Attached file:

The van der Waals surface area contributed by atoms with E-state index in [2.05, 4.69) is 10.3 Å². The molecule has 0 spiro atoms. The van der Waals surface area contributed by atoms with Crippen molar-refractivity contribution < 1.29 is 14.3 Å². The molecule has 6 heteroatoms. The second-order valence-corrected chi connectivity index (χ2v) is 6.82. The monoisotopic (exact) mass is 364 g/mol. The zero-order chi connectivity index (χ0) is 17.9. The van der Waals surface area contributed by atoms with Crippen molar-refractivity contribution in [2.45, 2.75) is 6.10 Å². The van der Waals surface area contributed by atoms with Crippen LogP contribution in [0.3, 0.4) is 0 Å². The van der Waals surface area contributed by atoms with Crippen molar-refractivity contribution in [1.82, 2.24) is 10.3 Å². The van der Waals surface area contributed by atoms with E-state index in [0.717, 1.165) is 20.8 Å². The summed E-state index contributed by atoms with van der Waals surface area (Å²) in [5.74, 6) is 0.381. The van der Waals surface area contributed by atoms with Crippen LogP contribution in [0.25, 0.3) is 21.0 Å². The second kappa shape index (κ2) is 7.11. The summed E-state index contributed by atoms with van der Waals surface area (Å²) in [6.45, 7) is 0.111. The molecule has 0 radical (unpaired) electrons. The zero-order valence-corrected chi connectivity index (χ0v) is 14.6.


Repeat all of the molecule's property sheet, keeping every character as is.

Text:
The van der Waals surface area contributed by atoms with E-state index in [2.05, 4.69) is 10.3 Å². The molecule has 0 spiro atoms. The van der Waals surface area contributed by atoms with Crippen molar-refractivity contribution < 1.29 is 14.3 Å². The molecule has 6 heteroatoms. The second-order valence-corrected chi connectivity index (χ2v) is 6.82. The monoisotopic (exact) mass is 364 g/mol. The zero-order chi connectivity index (χ0) is 17.9. The van der Waals surface area contributed by atoms with Crippen molar-refractivity contribution in [2.45, 2.75) is 6.10 Å². The van der Waals surface area contributed by atoms with Crippen LogP contribution in [0.3, 0.4) is 0 Å². The van der Waals surface area contributed by atoms with Crippen molar-refractivity contribution in [1.82, 2.24) is 10.3 Å². The van der Waals surface area contributed by atoms with E-state index in [0.717, 1.165) is 20.8 Å². The summed E-state index contributed by atoms with van der Waals surface area (Å²) in [5.74, 6) is 0.381. The van der Waals surface area contributed by atoms with Crippen LogP contribution in [0.25, 0.3) is 21.0 Å². The second kappa shape index (κ2) is 7.11. The summed E-state index contributed by atoms with van der Waals surface area (Å²) in [6.45, 7) is 0.111. The molecule has 0 radical (unpaired) electrons. The zero-order valence-corrected chi connectivity index (χ0v) is 14.6.